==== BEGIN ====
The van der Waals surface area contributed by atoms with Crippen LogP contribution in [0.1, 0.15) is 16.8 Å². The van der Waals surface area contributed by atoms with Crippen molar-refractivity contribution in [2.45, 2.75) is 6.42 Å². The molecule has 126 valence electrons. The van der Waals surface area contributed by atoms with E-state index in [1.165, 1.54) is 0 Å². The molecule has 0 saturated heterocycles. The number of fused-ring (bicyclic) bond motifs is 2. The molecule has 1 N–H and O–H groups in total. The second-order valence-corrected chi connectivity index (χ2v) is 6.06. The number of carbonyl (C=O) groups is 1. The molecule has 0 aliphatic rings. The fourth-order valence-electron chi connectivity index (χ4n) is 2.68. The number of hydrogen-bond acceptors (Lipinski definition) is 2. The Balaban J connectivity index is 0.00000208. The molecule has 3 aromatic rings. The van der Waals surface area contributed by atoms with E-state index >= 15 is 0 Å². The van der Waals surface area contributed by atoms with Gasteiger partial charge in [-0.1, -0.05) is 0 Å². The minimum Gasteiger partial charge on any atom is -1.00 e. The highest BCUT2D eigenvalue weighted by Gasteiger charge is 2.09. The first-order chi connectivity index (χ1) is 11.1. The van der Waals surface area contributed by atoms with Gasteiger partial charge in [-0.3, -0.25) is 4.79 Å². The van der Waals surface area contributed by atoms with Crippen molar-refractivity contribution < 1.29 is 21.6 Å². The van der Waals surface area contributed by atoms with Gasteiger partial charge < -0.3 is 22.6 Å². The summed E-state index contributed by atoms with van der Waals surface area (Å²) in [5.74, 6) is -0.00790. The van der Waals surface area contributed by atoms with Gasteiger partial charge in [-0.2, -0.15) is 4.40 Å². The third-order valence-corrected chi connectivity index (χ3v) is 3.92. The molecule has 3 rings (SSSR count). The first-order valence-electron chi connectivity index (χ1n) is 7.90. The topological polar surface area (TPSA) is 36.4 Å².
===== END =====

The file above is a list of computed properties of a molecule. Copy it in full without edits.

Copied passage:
The van der Waals surface area contributed by atoms with Crippen LogP contribution in [0.1, 0.15) is 16.8 Å². The van der Waals surface area contributed by atoms with Crippen molar-refractivity contribution in [2.45, 2.75) is 6.42 Å². The molecule has 126 valence electrons. The van der Waals surface area contributed by atoms with E-state index in [1.165, 1.54) is 0 Å². The molecule has 0 saturated heterocycles. The number of fused-ring (bicyclic) bond motifs is 2. The molecule has 1 N–H and O–H groups in total. The second-order valence-corrected chi connectivity index (χ2v) is 6.06. The number of carbonyl (C=O) groups is 1. The molecule has 0 aliphatic rings. The fourth-order valence-electron chi connectivity index (χ4n) is 2.68. The number of hydrogen-bond acceptors (Lipinski definition) is 2. The Balaban J connectivity index is 0.00000208. The molecule has 3 aromatic rings. The van der Waals surface area contributed by atoms with E-state index >= 15 is 0 Å². The van der Waals surface area contributed by atoms with Gasteiger partial charge in [-0.1, -0.05) is 0 Å². The minimum Gasteiger partial charge on any atom is -1.00 e. The highest BCUT2D eigenvalue weighted by Gasteiger charge is 2.09. The first-order chi connectivity index (χ1) is 11.1. The van der Waals surface area contributed by atoms with Gasteiger partial charge in [-0.3, -0.25) is 4.79 Å². The van der Waals surface area contributed by atoms with Crippen molar-refractivity contribution < 1.29 is 21.6 Å². The van der Waals surface area contributed by atoms with Gasteiger partial charge < -0.3 is 22.6 Å². The summed E-state index contributed by atoms with van der Waals surface area (Å²) in [5.74, 6) is -0.00790. The van der Waals surface area contributed by atoms with Gasteiger partial charge in [-0.2, -0.15) is 4.40 Å². The third-order valence-corrected chi connectivity index (χ3v) is 3.92. The molecule has 3 rings (SSSR count). The first-order valence-electron chi connectivity index (χ1n) is 7.90. The topological polar surface area (TPSA) is 36.4 Å².